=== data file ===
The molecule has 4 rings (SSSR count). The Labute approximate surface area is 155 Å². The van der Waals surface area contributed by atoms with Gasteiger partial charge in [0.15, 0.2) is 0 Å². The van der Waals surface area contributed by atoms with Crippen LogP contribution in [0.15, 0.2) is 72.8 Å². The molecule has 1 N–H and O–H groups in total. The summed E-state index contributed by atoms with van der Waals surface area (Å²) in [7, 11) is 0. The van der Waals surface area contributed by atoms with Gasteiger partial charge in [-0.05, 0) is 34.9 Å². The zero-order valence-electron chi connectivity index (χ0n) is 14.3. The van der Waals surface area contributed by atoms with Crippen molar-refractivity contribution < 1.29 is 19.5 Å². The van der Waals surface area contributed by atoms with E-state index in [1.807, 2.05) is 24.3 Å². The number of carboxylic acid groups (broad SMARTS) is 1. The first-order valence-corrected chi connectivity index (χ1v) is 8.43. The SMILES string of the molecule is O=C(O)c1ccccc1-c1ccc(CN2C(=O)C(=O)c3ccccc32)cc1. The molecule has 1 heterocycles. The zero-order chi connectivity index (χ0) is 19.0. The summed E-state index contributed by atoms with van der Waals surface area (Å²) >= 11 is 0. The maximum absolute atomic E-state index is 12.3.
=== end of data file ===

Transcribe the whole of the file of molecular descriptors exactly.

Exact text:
The molecule has 4 rings (SSSR count). The Labute approximate surface area is 155 Å². The van der Waals surface area contributed by atoms with Gasteiger partial charge in [0.15, 0.2) is 0 Å². The van der Waals surface area contributed by atoms with Crippen LogP contribution in [0.15, 0.2) is 72.8 Å². The molecule has 1 N–H and O–H groups in total. The summed E-state index contributed by atoms with van der Waals surface area (Å²) in [7, 11) is 0. The van der Waals surface area contributed by atoms with Gasteiger partial charge in [-0.05, 0) is 34.9 Å². The zero-order valence-electron chi connectivity index (χ0n) is 14.3. The van der Waals surface area contributed by atoms with Crippen molar-refractivity contribution < 1.29 is 19.5 Å². The van der Waals surface area contributed by atoms with E-state index in [1.807, 2.05) is 24.3 Å². The number of carboxylic acid groups (broad SMARTS) is 1. The first-order valence-corrected chi connectivity index (χ1v) is 8.43. The SMILES string of the molecule is O=C(O)c1ccccc1-c1ccc(CN2C(=O)C(=O)c3ccccc32)cc1. The molecule has 1 heterocycles. The zero-order chi connectivity index (χ0) is 19.0. The summed E-state index contributed by atoms with van der Waals surface area (Å²) >= 11 is 0. The maximum absolute atomic E-state index is 12.3.